Alternative Meanings for “Hand” and Names of Its Parts
The human hand is such a quintessential element of our anatomy — we wouldn’t be human without ours (specifically, without our prehensile thumbs) — that we have applied the word to many literal and figurative senses other than the physiological one, as well as a wealth of idiomatic phrases (too many to list here). Here’s a discussion of alternative meanings of hand, as well as those for its parts.
Hand can refer to participation or an offer of assistance, or it denotes a round of applause. It applies to a body part or a component of an object resembling a hand, and a symbol resembling a hand with an outstretched index finger is called a hand, or an index.
An aspect, direction, or side is called a hand; on the other hand, the word also refers to the concept of control, possession, or supervision. One can give one’s hand as a pledge (usually, in reference to marriage), and one’s signature or handwriting is called one’s hand. The word denotes ability or skill, or interest or participation or a significant role.
In card or other games, hand refers to the cards or game pieces held, to a round in a game, or to a player in a game; by figurative extension, it means “the strength of one’s position.” In the realm of a rougher game, pugilistics (boxing), or in fighting in general, hand identifies a punch.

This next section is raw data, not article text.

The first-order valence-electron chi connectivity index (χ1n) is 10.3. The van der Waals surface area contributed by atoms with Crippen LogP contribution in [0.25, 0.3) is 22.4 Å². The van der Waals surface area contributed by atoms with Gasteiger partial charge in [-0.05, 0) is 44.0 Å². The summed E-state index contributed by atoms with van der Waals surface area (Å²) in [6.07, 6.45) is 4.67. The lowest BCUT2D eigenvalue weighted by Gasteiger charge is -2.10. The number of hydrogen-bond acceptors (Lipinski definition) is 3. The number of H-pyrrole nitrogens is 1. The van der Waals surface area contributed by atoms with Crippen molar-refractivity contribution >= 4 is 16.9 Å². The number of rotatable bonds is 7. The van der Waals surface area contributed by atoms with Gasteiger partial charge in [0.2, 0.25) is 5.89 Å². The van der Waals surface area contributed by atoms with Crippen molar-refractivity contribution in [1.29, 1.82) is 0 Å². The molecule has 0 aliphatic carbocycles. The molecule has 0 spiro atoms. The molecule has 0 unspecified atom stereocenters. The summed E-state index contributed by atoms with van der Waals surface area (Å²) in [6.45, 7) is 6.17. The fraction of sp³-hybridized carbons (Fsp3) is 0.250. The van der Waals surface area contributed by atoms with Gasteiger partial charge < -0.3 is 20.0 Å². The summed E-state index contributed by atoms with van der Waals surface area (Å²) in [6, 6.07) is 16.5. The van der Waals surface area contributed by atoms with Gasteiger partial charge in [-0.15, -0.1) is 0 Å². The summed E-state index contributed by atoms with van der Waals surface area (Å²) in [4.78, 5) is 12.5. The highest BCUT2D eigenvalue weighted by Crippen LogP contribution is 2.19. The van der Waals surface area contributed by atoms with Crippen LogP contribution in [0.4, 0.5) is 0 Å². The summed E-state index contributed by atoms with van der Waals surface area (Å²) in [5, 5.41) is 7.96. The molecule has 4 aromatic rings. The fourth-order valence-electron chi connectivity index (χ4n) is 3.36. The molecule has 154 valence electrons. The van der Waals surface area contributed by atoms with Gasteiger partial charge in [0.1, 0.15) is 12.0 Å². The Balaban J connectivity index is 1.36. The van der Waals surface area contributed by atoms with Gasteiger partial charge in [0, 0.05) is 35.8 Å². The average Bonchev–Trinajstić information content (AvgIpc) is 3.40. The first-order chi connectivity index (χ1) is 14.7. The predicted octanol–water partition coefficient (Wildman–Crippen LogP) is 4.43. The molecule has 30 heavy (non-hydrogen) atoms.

The creator or producer of a work might be acknowledged as a hand; it could also reference someone with knowledge of or skill in a specific topic, or handiwork or workmanship. The word also applies, more mundanely, to an employee or worker, especially a laborer, or a member of a ship’s crew (or the figurative equivalent). In a sense more akin to tactile connotations, hand describes the feel of a material.
Finger, too, has other meanings, including something resembling a finger in shape or function, or a measurement equivalent to the general width of a finger. As a verb, it means to identify or to touch, to extend as a finger would be extended, or to play music using one’s fingers. Likewise, thumb applies to something with a thumblike appearance, and, as a verb, it means “to leaf through a book or to cause wear by doing so,” or “to hitchhike or to signal for a ride by holding out one’s thumb.”
A knuckle, too, is something that looks like a joint in a bodily appendage (or, in the case of a cut of meat, is that anatomical part from livestock), including a weapon worn on the knuckles and more commonly called brass knuckles. Knuckle can also refer to a part of a hinge or to a structural component with the appearance of a knuckle. To knuckle is to press or rub with one’s knuckles.
Palm extends to objects that might remind one of that part of the hand; the palm tree derives its name from resemblance of the fan-shaped leaves to a hand. A palm is also the act of palming; to palm is to conceal with one’s hand or to stealthily give or take something, or, by extension, to commit fraud. It also means to touch with one’s palm, as in the basketball violation of resting a ball in one’s hand during dribbling.
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10 Responses to “Alternative Meanings for “Hand” and Names of Its Parts”
A Hand can also be used to describe the military leader of a realm. He was the Hand of Camelot. In that case its a title more than a descriptor of duties.
A knuckle is also a term used in S.O.N.A.R. to describe the release of a blast of air from a torpedo tube in an attempt to fool the sonar operator into following the wrong target. There are also other devices that have been developed to accomplish similar results without the accompanying sound of a torpedo door sliding open. See Pillenwerfwer as an examples sonar decoys.